Lenny Gerard might not consider himself to be a video artist per se. Rather, he sees himself as a musician who loves to make statements in his music videos. The San Diego native, who splits his time between here and Los Angeles, once worked as a staff videographer for Def Jam, and this experience helped him create the music video for “Feel Me Now.” While the song itself is a dance-friendly pop song, the video features Gerard acting out scenes from an abusive relationship with another man and is part of a larger awareness campaign called #menRvictims2, meant to shine a light on domestic violence in the gay community. “I couldn’t care less if the video goes viral,” Gerard says. “I just hope that some people have a connection with the video or with the hashtag to where they’ll want to share their stories.” A victim of domestic violence himself, Gerard hopes to collaborate with local LGBT org Out With It on a larger campaign for #menRvictims2 and will also be doing some San Diego concerts to promote his second album, Unbound (out March 29). “The video is just a precursor for what we’ll be doing long-term to raise awareness of this issue,” he says.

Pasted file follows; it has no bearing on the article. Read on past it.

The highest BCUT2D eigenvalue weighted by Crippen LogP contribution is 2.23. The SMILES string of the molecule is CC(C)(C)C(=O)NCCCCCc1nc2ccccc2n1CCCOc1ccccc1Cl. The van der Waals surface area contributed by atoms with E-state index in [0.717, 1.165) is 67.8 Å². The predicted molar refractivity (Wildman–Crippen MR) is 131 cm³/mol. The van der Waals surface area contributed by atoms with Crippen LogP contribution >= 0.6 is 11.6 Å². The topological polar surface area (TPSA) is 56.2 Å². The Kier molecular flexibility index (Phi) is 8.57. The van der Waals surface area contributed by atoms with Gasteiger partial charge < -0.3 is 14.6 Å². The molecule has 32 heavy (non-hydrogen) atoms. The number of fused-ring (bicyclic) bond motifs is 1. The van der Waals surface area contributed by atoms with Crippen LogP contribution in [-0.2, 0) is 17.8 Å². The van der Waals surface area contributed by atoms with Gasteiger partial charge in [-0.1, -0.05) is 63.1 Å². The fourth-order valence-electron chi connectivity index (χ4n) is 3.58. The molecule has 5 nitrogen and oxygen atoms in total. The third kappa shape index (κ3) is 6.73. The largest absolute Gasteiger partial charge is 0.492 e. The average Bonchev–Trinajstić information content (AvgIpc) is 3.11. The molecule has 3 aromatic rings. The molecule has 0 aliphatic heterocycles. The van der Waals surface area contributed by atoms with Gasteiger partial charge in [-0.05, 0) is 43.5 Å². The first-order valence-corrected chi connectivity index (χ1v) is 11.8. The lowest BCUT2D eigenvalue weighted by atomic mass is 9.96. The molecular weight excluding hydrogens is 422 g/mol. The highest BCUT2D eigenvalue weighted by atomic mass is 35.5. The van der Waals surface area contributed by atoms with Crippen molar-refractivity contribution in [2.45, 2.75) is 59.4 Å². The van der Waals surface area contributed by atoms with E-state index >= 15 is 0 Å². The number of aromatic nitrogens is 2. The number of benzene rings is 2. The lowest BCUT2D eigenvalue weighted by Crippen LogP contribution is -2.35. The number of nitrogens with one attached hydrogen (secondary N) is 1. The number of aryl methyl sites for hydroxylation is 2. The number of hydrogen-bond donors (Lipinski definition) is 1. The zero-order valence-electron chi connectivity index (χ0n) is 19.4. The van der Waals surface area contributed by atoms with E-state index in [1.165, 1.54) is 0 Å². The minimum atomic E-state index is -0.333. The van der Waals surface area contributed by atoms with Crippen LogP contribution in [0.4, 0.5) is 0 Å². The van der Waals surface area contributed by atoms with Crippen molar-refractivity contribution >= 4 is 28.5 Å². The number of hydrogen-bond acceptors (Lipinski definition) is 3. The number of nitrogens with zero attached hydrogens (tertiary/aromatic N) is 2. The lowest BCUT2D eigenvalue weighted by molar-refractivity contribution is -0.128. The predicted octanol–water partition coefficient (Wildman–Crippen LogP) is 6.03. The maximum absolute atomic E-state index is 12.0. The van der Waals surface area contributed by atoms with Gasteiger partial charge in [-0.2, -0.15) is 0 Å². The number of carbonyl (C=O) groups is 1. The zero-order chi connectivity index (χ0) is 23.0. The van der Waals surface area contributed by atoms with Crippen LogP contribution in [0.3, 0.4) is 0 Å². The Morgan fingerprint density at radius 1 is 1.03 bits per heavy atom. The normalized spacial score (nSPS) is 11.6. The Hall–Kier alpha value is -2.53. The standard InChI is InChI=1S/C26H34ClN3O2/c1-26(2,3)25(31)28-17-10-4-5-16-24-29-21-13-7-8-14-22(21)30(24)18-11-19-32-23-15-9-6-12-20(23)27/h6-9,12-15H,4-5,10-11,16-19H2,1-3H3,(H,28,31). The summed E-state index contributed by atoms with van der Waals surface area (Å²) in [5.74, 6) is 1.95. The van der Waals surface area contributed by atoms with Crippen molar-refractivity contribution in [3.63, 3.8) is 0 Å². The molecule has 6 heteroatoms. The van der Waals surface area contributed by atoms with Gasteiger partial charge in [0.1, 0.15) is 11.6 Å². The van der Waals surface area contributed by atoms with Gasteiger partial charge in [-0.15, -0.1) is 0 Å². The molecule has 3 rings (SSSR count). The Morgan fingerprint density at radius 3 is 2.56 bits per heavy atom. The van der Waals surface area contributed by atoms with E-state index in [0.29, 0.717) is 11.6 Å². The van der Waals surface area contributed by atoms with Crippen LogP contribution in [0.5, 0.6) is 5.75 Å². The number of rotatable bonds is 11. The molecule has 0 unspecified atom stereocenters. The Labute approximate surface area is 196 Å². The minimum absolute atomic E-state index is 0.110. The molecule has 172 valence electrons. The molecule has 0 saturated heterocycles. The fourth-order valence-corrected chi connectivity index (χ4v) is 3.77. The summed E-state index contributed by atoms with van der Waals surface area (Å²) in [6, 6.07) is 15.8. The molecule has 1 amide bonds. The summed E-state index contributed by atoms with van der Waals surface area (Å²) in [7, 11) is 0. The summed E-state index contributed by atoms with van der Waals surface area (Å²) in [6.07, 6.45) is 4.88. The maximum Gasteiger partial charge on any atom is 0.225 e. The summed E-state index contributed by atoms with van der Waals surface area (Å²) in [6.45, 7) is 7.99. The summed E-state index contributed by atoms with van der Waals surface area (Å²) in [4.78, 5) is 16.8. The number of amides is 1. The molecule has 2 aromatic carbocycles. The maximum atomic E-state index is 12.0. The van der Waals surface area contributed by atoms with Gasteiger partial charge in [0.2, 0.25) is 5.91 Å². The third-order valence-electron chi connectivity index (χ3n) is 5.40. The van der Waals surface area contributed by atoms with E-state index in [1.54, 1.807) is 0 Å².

Before taking a documentary film class at San Diego City College, Evan Apodaca was much more focused on sculpture and installation art. After seeing Que Lejos Estoy (How Far Am I), we're certainly glad he switched focus. A mixture of live interview footage (mostly with Apodaca’s grandmother) and animation, the 12-minute doc explores assimilation, Chicano history and Apodaca’s own sense of identity. He uses animation to turn vintage photographs of his distant relatives into lively storytellers. “I asked myself, how can I possibly interpret and visually portray my family’s past, and my first answer was that it has to be through bringing old photographs to life,” says Apodaca, who grew up primarily in the San Gabriel Valley in Los Angeles. “So I sought out to animate family quotes, conversations, their feelings and also reimagine a history through my own eyes.” The film was selected from hundreds of submissions for the annual San Diego Latino Film Festival and will screen on Monday, March 14. And while Apodaca is still promoting Que Lejos Estoy, he says he’s already working on a follow-up doc about “the relationship between theater and life, but specifically about performing Chicana identity and gender.” “It’s in very early stages,” Apocada says. “But I can say that there’s a lot of surrealism involved.”